The third challenge to solve is the misunderstanding and flawed perspective about what manufacturing actually looks like. The media often portrays manufacturing and industrial jobs as outdated, unskilled and manual labor intensive; however, the reality is that manufacturing plants and factories have some of the most advanced technologies in the world, with operators working on tablets and new roles for software engineers, cybersecurity experts and data analysts that previously didn’t exist on the shop floor. And it’s increasingly important for manufacturers to change that perception in order to close the workforce gap, and show that technology is very much at the core of manufacturing and production.

This can easily be overcome by education, like partnering with high school programs and providing hands-on workshops and classes in manufacturing, or working with communities to highlight what goes on in a real factory. This is critical to shifting perceptions of what manufacturing is really like and the role technology plays in daily operations. Exposing young adults early on allows them to have insight and the ability to explore problems they would be interested in solving.

Companies also have a responsibility to create a more diverse workforce; currently, less than 40 percent of the manufacturing workforce are women.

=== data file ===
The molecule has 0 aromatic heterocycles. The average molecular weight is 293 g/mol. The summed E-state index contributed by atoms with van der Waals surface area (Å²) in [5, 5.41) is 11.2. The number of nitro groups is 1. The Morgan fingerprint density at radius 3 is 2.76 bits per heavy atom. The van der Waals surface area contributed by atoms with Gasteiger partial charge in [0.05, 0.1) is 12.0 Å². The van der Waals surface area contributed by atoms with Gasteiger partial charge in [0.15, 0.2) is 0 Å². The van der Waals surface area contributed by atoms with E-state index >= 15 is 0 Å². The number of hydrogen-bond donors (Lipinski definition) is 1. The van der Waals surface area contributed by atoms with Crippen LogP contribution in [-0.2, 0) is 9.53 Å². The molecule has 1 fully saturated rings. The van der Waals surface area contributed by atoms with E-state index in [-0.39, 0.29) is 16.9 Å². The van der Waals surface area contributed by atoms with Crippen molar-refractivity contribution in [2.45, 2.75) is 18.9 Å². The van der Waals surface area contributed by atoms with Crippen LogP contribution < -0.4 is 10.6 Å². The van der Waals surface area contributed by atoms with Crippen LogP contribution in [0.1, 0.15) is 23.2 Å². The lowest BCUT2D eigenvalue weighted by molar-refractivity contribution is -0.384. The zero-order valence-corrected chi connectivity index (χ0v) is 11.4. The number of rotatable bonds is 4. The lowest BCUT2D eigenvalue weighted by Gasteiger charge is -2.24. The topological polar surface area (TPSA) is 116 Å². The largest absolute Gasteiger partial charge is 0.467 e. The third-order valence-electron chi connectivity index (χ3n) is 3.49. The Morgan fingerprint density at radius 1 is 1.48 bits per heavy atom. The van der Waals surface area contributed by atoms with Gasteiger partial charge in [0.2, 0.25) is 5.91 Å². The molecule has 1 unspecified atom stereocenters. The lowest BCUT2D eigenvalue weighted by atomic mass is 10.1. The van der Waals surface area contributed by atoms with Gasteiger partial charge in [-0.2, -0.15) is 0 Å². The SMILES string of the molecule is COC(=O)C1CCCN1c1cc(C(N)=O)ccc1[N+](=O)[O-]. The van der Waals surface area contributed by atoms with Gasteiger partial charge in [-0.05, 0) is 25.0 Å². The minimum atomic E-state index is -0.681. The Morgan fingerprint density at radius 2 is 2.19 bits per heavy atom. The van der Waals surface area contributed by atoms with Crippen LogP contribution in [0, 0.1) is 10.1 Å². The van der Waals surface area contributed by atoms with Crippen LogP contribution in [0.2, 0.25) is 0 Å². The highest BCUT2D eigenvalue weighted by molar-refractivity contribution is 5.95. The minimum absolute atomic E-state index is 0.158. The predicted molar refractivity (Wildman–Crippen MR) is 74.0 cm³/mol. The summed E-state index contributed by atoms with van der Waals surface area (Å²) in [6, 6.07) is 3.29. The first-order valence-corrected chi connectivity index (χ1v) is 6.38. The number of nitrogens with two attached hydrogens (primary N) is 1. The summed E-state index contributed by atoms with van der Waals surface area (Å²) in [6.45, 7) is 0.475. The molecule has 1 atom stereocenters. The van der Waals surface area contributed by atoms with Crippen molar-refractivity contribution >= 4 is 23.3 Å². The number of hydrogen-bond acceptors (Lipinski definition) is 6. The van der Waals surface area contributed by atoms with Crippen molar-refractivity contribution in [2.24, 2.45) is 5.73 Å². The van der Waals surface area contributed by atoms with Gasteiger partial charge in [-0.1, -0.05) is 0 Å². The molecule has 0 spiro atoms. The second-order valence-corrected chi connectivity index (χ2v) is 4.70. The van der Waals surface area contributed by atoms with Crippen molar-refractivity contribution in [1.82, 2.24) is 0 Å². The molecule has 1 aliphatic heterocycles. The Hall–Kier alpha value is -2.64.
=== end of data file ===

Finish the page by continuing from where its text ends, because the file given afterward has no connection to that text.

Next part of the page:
Emphasizing transformational aspects of the industry and the use of digital technology is an opportunity to attract more women to the field. Operational and business agility requires effective change management, which requires high emotional intelligence. Having a diverse workforce will better round out this dynamic.

Lastly, a way to promote retention is to provide the means for mobility within an organization, and if possible, allowing for international mobility. According to a Deloitte survey on the priorities and ambitions of Millennials and Generation Zs, 57 percent said they want to see and travel the world, ahead of earning a high salary The younger generation wants flexibility and they understand the value that comes from working in different roles and locations. Technology is critical to help facilitate these kinds of programs and provide the ability to transfer knowledge and upskill workers. Encouraging these types of exchange programs allows workers to be exposed to different people, different ways of doing things, even different locations – contributing to a diverse workforce.

It’s evident, now more than ever, with the retiring Baby Boomers and the influx of Gen Z workers that manufacturers need to close the workforce gap. There’s a need to not only recruit and upskill new talent, but to also retain a diverse and skilled workforce. They’re the future leaders of tomorrow.